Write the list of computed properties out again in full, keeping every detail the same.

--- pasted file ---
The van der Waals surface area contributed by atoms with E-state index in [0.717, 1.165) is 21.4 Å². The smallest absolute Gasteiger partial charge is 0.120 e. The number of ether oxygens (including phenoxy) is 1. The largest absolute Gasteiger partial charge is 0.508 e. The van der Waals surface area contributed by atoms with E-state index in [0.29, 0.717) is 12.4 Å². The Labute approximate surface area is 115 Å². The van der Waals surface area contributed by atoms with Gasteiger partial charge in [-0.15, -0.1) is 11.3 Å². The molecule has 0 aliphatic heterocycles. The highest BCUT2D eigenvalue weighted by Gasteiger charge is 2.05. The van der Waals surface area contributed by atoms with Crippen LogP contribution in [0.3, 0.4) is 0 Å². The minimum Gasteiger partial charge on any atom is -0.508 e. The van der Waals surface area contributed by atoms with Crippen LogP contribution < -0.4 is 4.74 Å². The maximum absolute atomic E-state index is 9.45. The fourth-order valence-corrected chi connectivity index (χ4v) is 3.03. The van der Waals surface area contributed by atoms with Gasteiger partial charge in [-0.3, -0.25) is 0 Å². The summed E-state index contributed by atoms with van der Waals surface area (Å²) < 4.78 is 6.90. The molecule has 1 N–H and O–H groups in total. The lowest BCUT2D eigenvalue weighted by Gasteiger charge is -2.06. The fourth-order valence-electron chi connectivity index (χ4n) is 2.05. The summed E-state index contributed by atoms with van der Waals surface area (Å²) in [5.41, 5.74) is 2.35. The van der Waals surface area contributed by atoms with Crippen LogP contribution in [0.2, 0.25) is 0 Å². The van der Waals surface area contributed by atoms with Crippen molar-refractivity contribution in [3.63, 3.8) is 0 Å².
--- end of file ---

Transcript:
The van der Waals surface area contributed by atoms with E-state index in [0.717, 1.165) is 21.4 Å². The smallest absolute Gasteiger partial charge is 0.120 e. The number of ether oxygens (including phenoxy) is 1. The largest absolute Gasteiger partial charge is 0.508 e. The van der Waals surface area contributed by atoms with E-state index in [0.29, 0.717) is 12.4 Å². The Labute approximate surface area is 115 Å². The van der Waals surface area contributed by atoms with Gasteiger partial charge in [-0.15, -0.1) is 11.3 Å². The molecule has 0 aliphatic heterocycles. The highest BCUT2D eigenvalue weighted by Gasteiger charge is 2.05. The van der Waals surface area contributed by atoms with Crippen LogP contribution in [0.3, 0.4) is 0 Å². The minimum Gasteiger partial charge on any atom is -0.508 e. The van der Waals surface area contributed by atoms with Crippen LogP contribution < -0.4 is 4.74 Å². The maximum absolute atomic E-state index is 9.45. The fourth-order valence-corrected chi connectivity index (χ4v) is 3.03. The van der Waals surface area contributed by atoms with Gasteiger partial charge in [-0.3, -0.25) is 0 Å². The summed E-state index contributed by atoms with van der Waals surface area (Å²) < 4.78 is 6.90. The molecule has 1 N–H and O–H groups in total. The lowest BCUT2D eigenvalue weighted by Gasteiger charge is -2.06. The fourth-order valence-electron chi connectivity index (χ4n) is 2.05. The summed E-state index contributed by atoms with van der Waals surface area (Å²) in [5.41, 5.74) is 2.35. The van der Waals surface area contributed by atoms with Crippen LogP contribution in [0.2, 0.25) is 0 Å². The van der Waals surface area contributed by atoms with Crippen molar-refractivity contribution in [3.63, 3.8) is 0 Å².